ADHERENCE TO REHABILITATION FOR LOW BACK PAIN
Kolt, G.S., Auckland University of Technology and McEvoy, J.F., West Suburban Sports Medicine Centre, New Zealand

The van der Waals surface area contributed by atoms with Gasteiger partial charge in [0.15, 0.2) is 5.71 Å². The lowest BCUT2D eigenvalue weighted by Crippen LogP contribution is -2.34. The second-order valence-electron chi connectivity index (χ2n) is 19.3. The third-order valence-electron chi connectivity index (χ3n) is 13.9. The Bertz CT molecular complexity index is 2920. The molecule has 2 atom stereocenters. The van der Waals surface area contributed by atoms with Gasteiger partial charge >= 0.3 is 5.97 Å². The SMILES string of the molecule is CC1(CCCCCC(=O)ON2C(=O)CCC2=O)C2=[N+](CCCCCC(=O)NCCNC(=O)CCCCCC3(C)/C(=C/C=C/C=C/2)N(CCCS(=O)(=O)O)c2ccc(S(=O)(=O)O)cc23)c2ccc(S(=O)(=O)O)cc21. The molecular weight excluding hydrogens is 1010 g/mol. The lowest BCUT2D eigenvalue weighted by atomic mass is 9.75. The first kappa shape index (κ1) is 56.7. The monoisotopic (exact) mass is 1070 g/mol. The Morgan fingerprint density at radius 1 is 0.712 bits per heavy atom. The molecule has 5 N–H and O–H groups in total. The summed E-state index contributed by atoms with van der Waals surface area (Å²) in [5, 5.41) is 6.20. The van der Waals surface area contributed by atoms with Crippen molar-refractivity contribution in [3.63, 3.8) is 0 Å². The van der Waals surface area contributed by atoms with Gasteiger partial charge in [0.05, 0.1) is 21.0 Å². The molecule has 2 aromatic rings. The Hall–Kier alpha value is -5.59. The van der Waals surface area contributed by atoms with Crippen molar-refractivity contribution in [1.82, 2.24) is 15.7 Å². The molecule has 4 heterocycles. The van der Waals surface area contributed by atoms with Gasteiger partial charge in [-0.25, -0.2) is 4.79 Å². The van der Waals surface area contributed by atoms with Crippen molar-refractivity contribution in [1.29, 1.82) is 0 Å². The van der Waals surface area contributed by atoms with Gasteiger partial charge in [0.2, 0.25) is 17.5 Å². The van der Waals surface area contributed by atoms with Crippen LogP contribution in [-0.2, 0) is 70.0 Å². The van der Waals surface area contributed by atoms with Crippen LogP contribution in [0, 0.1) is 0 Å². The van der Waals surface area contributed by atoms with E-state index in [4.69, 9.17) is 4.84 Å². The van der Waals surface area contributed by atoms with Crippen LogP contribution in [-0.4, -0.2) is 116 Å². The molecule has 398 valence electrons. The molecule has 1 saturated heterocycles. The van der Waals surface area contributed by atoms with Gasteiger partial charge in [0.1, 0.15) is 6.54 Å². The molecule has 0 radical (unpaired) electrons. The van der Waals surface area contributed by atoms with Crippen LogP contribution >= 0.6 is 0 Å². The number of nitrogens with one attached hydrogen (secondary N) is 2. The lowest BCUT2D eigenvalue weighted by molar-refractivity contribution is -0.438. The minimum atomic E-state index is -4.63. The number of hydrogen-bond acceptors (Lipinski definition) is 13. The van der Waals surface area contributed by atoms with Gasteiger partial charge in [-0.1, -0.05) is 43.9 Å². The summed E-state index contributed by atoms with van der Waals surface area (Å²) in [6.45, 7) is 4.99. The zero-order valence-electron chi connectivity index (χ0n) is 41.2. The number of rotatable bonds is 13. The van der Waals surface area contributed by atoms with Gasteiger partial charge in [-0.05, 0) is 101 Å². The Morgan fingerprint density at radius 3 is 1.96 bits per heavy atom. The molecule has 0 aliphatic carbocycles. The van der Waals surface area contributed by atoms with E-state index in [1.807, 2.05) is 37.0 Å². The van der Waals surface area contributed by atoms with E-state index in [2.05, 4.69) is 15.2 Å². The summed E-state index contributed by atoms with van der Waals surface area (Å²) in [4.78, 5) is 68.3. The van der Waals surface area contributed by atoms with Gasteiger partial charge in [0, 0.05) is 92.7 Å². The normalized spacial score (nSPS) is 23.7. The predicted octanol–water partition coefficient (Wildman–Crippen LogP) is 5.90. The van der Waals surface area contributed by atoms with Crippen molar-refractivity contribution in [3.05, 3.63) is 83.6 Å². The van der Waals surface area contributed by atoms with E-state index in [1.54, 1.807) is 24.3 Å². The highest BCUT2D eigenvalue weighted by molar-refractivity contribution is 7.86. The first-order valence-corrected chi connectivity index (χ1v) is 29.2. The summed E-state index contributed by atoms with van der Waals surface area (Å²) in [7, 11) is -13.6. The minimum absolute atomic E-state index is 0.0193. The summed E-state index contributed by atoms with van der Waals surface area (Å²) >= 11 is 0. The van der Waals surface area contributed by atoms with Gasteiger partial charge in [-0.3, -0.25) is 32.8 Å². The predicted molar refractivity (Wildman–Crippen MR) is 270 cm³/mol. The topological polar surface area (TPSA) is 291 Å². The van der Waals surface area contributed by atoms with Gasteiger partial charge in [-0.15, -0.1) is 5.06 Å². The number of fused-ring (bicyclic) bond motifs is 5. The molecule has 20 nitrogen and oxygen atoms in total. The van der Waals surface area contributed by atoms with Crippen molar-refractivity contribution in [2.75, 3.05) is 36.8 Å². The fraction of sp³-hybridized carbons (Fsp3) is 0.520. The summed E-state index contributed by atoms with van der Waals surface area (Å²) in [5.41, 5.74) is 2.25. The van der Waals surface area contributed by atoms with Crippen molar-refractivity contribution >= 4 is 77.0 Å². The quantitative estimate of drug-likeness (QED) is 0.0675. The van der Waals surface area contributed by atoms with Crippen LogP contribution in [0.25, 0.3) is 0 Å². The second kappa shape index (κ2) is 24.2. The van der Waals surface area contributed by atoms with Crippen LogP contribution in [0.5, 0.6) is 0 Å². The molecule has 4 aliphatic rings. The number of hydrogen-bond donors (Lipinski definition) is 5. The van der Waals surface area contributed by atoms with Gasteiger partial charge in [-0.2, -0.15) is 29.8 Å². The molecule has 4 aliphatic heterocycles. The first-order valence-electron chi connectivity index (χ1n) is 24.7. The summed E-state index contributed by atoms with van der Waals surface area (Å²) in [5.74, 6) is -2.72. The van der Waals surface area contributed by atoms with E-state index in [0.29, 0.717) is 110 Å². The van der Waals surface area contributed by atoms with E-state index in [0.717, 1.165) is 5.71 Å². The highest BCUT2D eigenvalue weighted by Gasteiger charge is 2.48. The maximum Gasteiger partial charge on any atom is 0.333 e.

Physical Therapists spend 40% of their professional time treating patients with low back pathology (Goldby, 1997). The efficacy of physical therapy management, however, is reliant on adherence of patients to various aspects of rehabilitation. The aim of this study was to investigate adherence to low back pain rehabilitation, the relationship between different adherence measures, and the relationship between adherence and rehabilitation outcome. The participants were 105 patients with low back pain (mean age = 39.7). Rehabilitation session attendance rates, a self-report of adherence to prescribed home exercises, and the Sport Injury Rehabilitation Adherence Scale (SIRAS; Brewer et al., 2000) were measured weekly for four weeks. Outcome of the four-week rehabilitation program was measured using the Patients' Measure of Perceived Rehabilitation (PMPR) and the Physiotherapists' Measure of Perceived Rehabilitation (PTMPR). On average, participants attended 87.7% (SD = 13.7) of scheduled rehabilitation sessions and completed 71.6% (SD = 23.4) of prescribed home exercises. Average adherence to clinic-based rehabilitation (SIRAS scores) was 77.4% (SD = 15.3). Hierarchical regression analysis showed that PMPR scores at the end of the four-week rehabilitation period were predicted by average SIRAS scores and length of pain symptoms, F (7, 97) = 9.53, p < .0001. As well hierarchical regression analysis showed that PTMPR scores at the end of the rehabilitation period were predicted by average PTPMR at the commencement of rehabilitation and length of pain symptoms, F (7, 97) = 9.74, p <.0001. Significant correlations existed between SIRAS scores and adherence to home exercise, and between PMPR and PTMPR scores. References: Brewer, B. W., Van Raalte, J. L., Petitpas, A. J., Sklar, J. H., Pohlman, M. H., Krushell, R. J., Ditmar, T. D., Daly, J. M., & Weinstock, J. (2000). Preliminary psychometric evaluation of a measure of adherence to clinic- based sport injury rehabilitation. Physical Therapy in Sport, 2, 68-74. Goldby, L. J. (1997). Low back pain: The evidence for physiotherapy. Physical Therapy Reviews, 2, 7-11.